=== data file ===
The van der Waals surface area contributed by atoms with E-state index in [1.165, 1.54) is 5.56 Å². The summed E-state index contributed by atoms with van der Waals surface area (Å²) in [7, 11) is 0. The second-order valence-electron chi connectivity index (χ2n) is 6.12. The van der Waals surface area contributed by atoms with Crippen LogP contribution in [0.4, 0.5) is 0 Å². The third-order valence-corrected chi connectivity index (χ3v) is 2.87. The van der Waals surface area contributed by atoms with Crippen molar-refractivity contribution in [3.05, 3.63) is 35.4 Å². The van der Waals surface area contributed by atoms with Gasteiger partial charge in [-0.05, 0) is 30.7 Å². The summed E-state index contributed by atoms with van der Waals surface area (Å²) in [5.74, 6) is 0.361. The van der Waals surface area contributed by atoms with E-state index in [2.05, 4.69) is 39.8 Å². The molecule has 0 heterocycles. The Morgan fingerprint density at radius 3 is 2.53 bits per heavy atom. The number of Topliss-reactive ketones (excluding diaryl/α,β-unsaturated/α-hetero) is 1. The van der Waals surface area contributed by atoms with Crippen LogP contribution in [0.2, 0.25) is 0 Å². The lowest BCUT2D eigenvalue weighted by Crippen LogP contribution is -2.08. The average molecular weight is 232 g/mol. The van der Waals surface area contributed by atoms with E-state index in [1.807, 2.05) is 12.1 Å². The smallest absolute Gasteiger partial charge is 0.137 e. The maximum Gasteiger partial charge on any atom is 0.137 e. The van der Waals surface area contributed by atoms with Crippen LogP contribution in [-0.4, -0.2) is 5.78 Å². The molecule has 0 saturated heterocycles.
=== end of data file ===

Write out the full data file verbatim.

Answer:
The van der Waals surface area contributed by atoms with E-state index in [1.165, 1.54) is 5.56 Å². The summed E-state index contributed by atoms with van der Waals surface area (Å²) in [7, 11) is 0. The second-order valence-electron chi connectivity index (χ2n) is 6.12. The van der Waals surface area contributed by atoms with Crippen LogP contribution in [0.4, 0.5) is 0 Å². The third-order valence-corrected chi connectivity index (χ3v) is 2.87. The van der Waals surface area contributed by atoms with Crippen molar-refractivity contribution in [3.05, 3.63) is 35.4 Å². The van der Waals surface area contributed by atoms with Gasteiger partial charge in [-0.05, 0) is 30.7 Å². The summed E-state index contributed by atoms with van der Waals surface area (Å²) in [5.74, 6) is 0.361. The van der Waals surface area contributed by atoms with E-state index in [2.05, 4.69) is 39.8 Å². The molecule has 0 heterocycles. The Morgan fingerprint density at radius 3 is 2.53 bits per heavy atom. The number of Topliss-reactive ketones (excluding diaryl/α,β-unsaturated/α-hetero) is 1. The van der Waals surface area contributed by atoms with Crippen LogP contribution in [0.2, 0.25) is 0 Å². The lowest BCUT2D eigenvalue weighted by Crippen LogP contribution is -2.08. The average molecular weight is 232 g/mol. The van der Waals surface area contributed by atoms with E-state index in [1.807, 2.05) is 12.1 Å². The smallest absolute Gasteiger partial charge is 0.137 e. The maximum Gasteiger partial charge on any atom is 0.137 e. The van der Waals surface area contributed by atoms with Crippen LogP contribution in [-0.4, -0.2) is 5.78 Å². The molecule has 0 saturated heterocycles.